There is only hope.
September 21, 2008 5:11 AM   Subscribe

Have we seen this election before? Life imitates art as the current election cycle continues to echo the fictional 2006 Preisdential Election on The West Wing. Will the debates then be live and unmoderated like the seventh season episode "The Debate"? Will the Democratic Vice Presidential candidate suffer the same fate? And what would two-term President Josiah Bartlett say to Senator Barack Obama? (Final link warning: fan fiction by West Wing creator Aaron Sorkin)
posted by crossoverman (52 comments total) 8 users marked this as a favorite
 
Major spoilers for The West Wing. No spoilers for the current election.
posted by crossoverman at 5:14 AM on September 21, 2008


I just read the MO'D piece and lolled till I smirked. It's very smooth, very intelligent and also full of hope. Which is nice.
posted by dash_slot- at 5:27 AM on September 21, 2008


What means it "MO'd"
posted by Mister_A at 6:02 AM on September 21, 2008


MO'D = Maureen Dowd
posted by piratebowling at 6:10 AM on September 21, 2008


I've watched Vinick, I've bought box-sets with Vinick, and you sir are no Vinick.
posted by WPW at 6:15 AM on September 21, 2008 [1 favorite]


Will Martin Sheen bow his head in thought, hands clasped in his lap, and then raise his chin resolutely when he has reached a decision?
posted by Marisa Stole the Precious Thing at 6:30 AM on September 21, 2008


I watched the Vinick-Santos debate episode on YouTube a few weeks ago and enjoyed it. I realized that America would be much better off if there was even the slightest possibility of such an unscripted discussion occurring, instead of the exact opposite.

(I also realized that I'm a hopeless political dork.)
posted by Rhaomi at 6:35 AM on September 21, 2008


Politics aside, *dammit* that last link makes me nostalgic for the old Sorkin-written episodes of The West Wing...
posted by Oops at 6:36 AM on September 21, 2008 [5 favorites]




Except in The West Wing the Democrats made fun of a speaker at the Republican Convention for using the corny "eight is enough" line. In real life they praised Obama for it. Apparently TV Democrats hate TV references more than real Democrats.
posted by aswego at 7:04 AM on September 21, 2008


It isn't fan fiction if you wrote the original.
posted by Ironmouth at 7:10 AM on September 21, 2008 [4 favorites]


Except in The West Wing the Democrats made fun of a speaker at the Republican Convention for using the corny "eight is enough" line. In real life they praised Obama for it. Apparently TV Democrats hate TV references more than real Democrats.

Well, I'm pretty sure the West Wing world had eight good years of Bartlett, instead of eight incredibly awful years of Bush. So, yeah, I can see how that would be comparable.
posted by graventy at 7:22 AM on September 21, 2008 [1 favorite]


A embarrassingly-bad presidential campaign imitates an equally embarrassingly-bad TV show.
posted by Zambrano at 7:34 AM on September 21, 2008


1. Vinick actually continued to be a "maverick." He didn't cave in to the worst of his party like McCain.

2. It's bad taste, at a minimum, to speculate about the death of a healthy VP candidate, whether this election has parallels to the show or not.

3. West Wing:Real U.S. Politics::USS Enterprise:The Space Shuttle.
(The Enterprise D. The Space Shuttle Challenger.)

4. Will next week's Dowd column have the Matthew Perry character from Studio 60 give advice to Lorne Michaels?

5. It's a dick move, I know, to comment in numbered lists. And to use the SAT analogy format. I apologize.
posted by PlusDistance at 7:58 AM on September 21, 2008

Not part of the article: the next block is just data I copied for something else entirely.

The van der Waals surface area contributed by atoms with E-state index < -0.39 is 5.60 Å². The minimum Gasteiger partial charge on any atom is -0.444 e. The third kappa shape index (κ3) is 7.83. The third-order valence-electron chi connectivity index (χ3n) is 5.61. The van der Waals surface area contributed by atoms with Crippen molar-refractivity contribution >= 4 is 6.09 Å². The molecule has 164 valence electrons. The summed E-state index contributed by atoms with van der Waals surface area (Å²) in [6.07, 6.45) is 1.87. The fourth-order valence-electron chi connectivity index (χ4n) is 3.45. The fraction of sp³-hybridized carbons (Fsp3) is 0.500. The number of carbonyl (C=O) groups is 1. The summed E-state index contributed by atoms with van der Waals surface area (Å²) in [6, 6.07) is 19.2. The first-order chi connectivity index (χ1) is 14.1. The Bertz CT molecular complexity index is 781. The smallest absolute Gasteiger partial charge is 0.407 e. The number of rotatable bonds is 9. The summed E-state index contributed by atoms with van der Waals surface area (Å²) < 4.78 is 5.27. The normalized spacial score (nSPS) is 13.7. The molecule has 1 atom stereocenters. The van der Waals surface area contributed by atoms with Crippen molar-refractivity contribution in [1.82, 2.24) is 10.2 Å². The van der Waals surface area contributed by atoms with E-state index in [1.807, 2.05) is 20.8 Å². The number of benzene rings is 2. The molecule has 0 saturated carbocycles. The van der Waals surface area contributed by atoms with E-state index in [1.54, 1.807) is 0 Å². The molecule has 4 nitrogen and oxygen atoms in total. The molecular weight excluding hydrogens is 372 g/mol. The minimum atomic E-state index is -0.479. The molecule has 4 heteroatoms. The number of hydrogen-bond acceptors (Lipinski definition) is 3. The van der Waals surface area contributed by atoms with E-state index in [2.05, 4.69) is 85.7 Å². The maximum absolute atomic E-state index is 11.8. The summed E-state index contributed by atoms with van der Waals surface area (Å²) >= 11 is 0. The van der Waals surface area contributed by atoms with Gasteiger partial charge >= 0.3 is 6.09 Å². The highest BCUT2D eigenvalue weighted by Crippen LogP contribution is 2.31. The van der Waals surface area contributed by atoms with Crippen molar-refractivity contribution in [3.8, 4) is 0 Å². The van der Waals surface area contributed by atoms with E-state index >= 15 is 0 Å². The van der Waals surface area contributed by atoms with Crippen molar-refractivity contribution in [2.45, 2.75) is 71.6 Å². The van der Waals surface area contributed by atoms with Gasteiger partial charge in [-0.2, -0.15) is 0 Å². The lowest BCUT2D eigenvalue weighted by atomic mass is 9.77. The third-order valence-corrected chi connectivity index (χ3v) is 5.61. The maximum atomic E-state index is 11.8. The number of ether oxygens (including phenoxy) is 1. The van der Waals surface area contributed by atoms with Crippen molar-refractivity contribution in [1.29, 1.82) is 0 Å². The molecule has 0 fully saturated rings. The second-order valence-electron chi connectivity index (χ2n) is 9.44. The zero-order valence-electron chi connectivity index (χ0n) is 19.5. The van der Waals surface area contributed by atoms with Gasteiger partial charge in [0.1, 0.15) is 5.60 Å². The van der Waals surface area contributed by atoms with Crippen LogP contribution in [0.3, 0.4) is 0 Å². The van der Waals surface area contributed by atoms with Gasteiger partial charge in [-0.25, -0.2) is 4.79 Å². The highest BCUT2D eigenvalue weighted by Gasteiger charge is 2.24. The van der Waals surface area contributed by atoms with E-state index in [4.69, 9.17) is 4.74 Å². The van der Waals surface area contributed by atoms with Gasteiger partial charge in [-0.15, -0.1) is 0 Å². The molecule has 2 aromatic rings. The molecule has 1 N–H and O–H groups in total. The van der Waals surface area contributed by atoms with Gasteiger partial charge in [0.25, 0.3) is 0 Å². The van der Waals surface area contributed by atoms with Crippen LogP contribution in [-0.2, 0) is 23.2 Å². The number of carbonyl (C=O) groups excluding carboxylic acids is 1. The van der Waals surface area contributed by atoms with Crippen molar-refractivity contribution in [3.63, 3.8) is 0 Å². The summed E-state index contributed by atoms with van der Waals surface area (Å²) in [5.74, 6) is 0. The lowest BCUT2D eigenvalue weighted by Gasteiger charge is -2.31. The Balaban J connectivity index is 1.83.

Did Sorkin actually provide this to Dowd, or was that part of the conceit setting up the dialog?
posted by WCityMike at 8:29 AM on September 21, 2008


5. It's a dick move, I know, to comment in numbered lists. And to use the SAT analogy format. I apologize.

The damage has already been done.
posted by voltairemodern at 8:37 AM on September 21, 2008


I miss the West Wing. I've always been so sad that WW deserted me in the middle of the worst presidency I hope I ever have to remember.
posted by Medieval Maven at 8:52 AM on September 21, 2008 [1 favorite]


The best part of the West Wing dialog was that it took the place of an actual Maureen Dowd column.
posted by Nattie at 8:58 AM on September 21, 2008 [8 favorites]


Also, in the West Wing, the only reason Santos won was because of a god from the machine, ie. the massively implausible nuclear accident. How is it even a presidential contest when the second-worst nuclear accident of all time happens during the election cycle at a plant actually signed off by one of the candidates? I would much rather have seen them write a campaign where the democrats actually have to be competent to win.
posted by Authorized User at 9:13 AM on September 21, 2008


I think it is funny that our debates are more scripted than the entirely scripted debates of a tv show. And by funny I mean I'm buying canned food and bottled water.
posted by I Foody at 9:14 AM on September 21, 2008 [2 favorites]


the massively implausible nuclear accident.

As opposed to the collapse of several Wall Street giants (who survived the Depression) resulting in the largest bankruptcy (by a factor of 5) ever in the history of the US?

Yeah, life imitates art.
posted by kimdog at 9:19 AM on September 21, 2008


I would much rather have seen them write a campaign where the democrats actually have to be competent to win.

Except that truly effective writing still needs to have at least a small toe dangling in reality.
posted by Thorzdad at 9:54 AM on September 21, 2008 [1 favorite]


"The West Wing" was never a realistic drama about how Government works. It was a fantasy about how Aaron Sorkin wished Government worked. I didn't buy the premise for a minute and I'm pretty much the opposite of an Anti-Government Libertarian.

When West Wing fans saw real Democratic Presidential candidates (Gore and Kerry) who were less entertaining than President Bartlett, a lot of voters lost enthusiasm. George Bush Jr. thanks you very much, Aaron. Senator Obama decided to go for the gold ring after Santos had won the fictional election on WW. Has his campaign style been Jimmy-Smits-inspired all along?